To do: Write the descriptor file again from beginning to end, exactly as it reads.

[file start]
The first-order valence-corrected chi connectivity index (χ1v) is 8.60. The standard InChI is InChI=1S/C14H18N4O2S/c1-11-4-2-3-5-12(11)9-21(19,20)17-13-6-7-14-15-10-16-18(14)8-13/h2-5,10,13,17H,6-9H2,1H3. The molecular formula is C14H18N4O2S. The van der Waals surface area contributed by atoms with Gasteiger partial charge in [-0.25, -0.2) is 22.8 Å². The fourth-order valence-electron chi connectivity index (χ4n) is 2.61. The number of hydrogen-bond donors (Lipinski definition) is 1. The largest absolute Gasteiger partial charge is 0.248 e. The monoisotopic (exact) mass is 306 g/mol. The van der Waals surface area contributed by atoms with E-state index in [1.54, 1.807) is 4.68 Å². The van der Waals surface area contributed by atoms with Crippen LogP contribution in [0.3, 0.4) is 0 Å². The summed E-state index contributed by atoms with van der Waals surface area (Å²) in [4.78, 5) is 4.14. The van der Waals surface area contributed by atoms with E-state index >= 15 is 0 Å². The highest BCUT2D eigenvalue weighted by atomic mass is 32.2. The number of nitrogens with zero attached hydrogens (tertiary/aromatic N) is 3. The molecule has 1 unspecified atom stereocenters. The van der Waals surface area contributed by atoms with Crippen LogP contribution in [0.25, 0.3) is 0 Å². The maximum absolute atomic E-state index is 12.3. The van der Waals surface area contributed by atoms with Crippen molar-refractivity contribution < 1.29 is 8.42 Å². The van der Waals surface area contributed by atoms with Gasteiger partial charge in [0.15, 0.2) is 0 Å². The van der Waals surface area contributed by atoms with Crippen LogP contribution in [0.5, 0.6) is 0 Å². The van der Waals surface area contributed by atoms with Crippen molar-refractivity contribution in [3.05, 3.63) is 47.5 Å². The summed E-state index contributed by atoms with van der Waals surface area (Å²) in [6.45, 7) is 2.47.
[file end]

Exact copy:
The first-order valence-corrected chi connectivity index (χ1v) is 8.60. The standard InChI is InChI=1S/C14H18N4O2S/c1-11-4-2-3-5-12(11)9-21(19,20)17-13-6-7-14-15-10-16-18(14)8-13/h2-5,10,13,17H,6-9H2,1H3. The molecular formula is C14H18N4O2S. The van der Waals surface area contributed by atoms with Gasteiger partial charge in [-0.25, -0.2) is 22.8 Å². The fourth-order valence-electron chi connectivity index (χ4n) is 2.61. The number of hydrogen-bond donors (Lipinski definition) is 1. The largest absolute Gasteiger partial charge is 0.248 e. The monoisotopic (exact) mass is 306 g/mol. The van der Waals surface area contributed by atoms with E-state index in [1.54, 1.807) is 4.68 Å². The van der Waals surface area contributed by atoms with Crippen LogP contribution in [0.3, 0.4) is 0 Å². The summed E-state index contributed by atoms with van der Waals surface area (Å²) in [4.78, 5) is 4.14. The van der Waals surface area contributed by atoms with E-state index >= 15 is 0 Å². The highest BCUT2D eigenvalue weighted by atomic mass is 32.2. The number of nitrogens with zero attached hydrogens (tertiary/aromatic N) is 3. The molecule has 1 unspecified atom stereocenters. The van der Waals surface area contributed by atoms with Crippen LogP contribution in [0.25, 0.3) is 0 Å². The maximum absolute atomic E-state index is 12.3. The van der Waals surface area contributed by atoms with Crippen molar-refractivity contribution < 1.29 is 8.42 Å². The van der Waals surface area contributed by atoms with Gasteiger partial charge in [0.15, 0.2) is 0 Å². The van der Waals surface area contributed by atoms with Crippen LogP contribution in [0.5, 0.6) is 0 Å². The van der Waals surface area contributed by atoms with Crippen molar-refractivity contribution in [3.05, 3.63) is 47.5 Å². The summed E-state index contributed by atoms with van der Waals surface area (Å²) in [6.45, 7) is 2.47.